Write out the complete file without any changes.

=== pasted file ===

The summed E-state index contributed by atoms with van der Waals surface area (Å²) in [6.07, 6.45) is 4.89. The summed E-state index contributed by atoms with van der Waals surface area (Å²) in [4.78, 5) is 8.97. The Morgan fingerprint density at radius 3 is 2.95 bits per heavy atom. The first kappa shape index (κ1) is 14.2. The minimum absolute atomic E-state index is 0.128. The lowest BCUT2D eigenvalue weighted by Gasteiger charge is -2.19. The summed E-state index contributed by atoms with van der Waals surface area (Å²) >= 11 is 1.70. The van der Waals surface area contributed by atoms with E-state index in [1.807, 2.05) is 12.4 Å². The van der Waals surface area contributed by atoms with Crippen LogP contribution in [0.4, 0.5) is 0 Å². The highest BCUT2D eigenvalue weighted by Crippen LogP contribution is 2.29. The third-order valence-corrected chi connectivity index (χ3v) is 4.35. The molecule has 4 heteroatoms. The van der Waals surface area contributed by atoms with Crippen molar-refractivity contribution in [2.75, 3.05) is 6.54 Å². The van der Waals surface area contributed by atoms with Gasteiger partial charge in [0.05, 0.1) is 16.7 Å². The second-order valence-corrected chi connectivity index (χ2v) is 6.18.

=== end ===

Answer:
The summed E-state index contributed by atoms with van der Waals surface area (Å²) in [6.07, 6.45) is 4.89. The summed E-state index contributed by atoms with van der Waals surface area (Å²) in [4.78, 5) is 8.97. The Morgan fingerprint density at radius 3 is 2.95 bits per heavy atom. The first kappa shape index (κ1) is 14.2. The minimum absolute atomic E-state index is 0.128. The lowest BCUT2D eigenvalue weighted by Gasteiger charge is -2.19. The summed E-state index contributed by atoms with van der Waals surface area (Å²) >= 11 is 1.70. The van der Waals surface area contributed by atoms with E-state index in [1.807, 2.05) is 12.4 Å². The van der Waals surface area contributed by atoms with Crippen LogP contribution in [0.4, 0.5) is 0 Å². The highest BCUT2D eigenvalue weighted by Crippen LogP contribution is 2.29. The third-order valence-corrected chi connectivity index (χ3v) is 4.35. The molecule has 4 heteroatoms. The van der Waals surface area contributed by atoms with Crippen molar-refractivity contribution in [2.75, 3.05) is 6.54 Å². The van der Waals surface area contributed by atoms with Gasteiger partial charge in [0.05, 0.1) is 16.7 Å². The second-order valence-corrected chi connectivity index (χ2v) is 6.18.